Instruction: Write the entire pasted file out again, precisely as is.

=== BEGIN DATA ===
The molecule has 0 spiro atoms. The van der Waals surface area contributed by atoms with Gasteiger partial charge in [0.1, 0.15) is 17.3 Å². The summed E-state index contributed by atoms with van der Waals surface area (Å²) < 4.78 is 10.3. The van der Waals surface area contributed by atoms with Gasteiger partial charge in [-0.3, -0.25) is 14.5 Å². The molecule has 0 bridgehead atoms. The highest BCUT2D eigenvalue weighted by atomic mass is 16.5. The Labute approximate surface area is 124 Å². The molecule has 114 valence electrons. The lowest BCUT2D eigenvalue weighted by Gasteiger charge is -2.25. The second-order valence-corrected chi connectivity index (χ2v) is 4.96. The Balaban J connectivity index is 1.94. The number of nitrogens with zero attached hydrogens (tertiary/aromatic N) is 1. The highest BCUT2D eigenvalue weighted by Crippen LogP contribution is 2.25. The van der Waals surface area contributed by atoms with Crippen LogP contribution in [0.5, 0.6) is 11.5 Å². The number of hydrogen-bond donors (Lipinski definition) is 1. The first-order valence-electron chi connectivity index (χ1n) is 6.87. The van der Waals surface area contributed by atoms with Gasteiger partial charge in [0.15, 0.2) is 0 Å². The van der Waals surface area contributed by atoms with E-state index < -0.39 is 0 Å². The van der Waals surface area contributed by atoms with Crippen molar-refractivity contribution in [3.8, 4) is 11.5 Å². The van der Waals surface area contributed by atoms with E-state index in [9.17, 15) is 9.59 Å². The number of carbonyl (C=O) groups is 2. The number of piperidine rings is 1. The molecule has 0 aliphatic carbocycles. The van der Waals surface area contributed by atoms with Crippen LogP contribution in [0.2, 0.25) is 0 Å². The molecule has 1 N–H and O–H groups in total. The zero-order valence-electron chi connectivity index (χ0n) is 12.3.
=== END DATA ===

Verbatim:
The molecule has 0 spiro atoms. The van der Waals surface area contributed by atoms with Gasteiger partial charge in [0.1, 0.15) is 17.3 Å². The summed E-state index contributed by atoms with van der Waals surface area (Å²) < 4.78 is 10.3. The van der Waals surface area contributed by atoms with Gasteiger partial charge in [-0.3, -0.25) is 14.5 Å². The molecule has 0 bridgehead atoms. The highest BCUT2D eigenvalue weighted by atomic mass is 16.5. The Labute approximate surface area is 124 Å². The molecule has 114 valence electrons. The lowest BCUT2D eigenvalue weighted by Gasteiger charge is -2.25. The second-order valence-corrected chi connectivity index (χ2v) is 4.96. The Balaban J connectivity index is 1.94. The number of nitrogens with zero attached hydrogens (tertiary/aromatic N) is 1. The highest BCUT2D eigenvalue weighted by Crippen LogP contribution is 2.25. The van der Waals surface area contributed by atoms with Crippen LogP contribution in [0.5, 0.6) is 11.5 Å². The number of hydrogen-bond donors (Lipinski definition) is 1. The first-order valence-electron chi connectivity index (χ1n) is 6.87. The van der Waals surface area contributed by atoms with Gasteiger partial charge in [0.15, 0.2) is 0 Å². The van der Waals surface area contributed by atoms with E-state index < -0.39 is 0 Å². The van der Waals surface area contributed by atoms with Crippen molar-refractivity contribution in [3.8, 4) is 11.5 Å². The van der Waals surface area contributed by atoms with E-state index in [9.17, 15) is 9.59 Å². The number of carbonyl (C=O) groups is 2. The number of piperidine rings is 1. The molecule has 0 aliphatic carbocycles. The van der Waals surface area contributed by atoms with Crippen LogP contribution in [0.2, 0.25) is 0 Å². The molecule has 1 N–H and O–H groups in total. The zero-order valence-electron chi connectivity index (χ0n) is 12.3.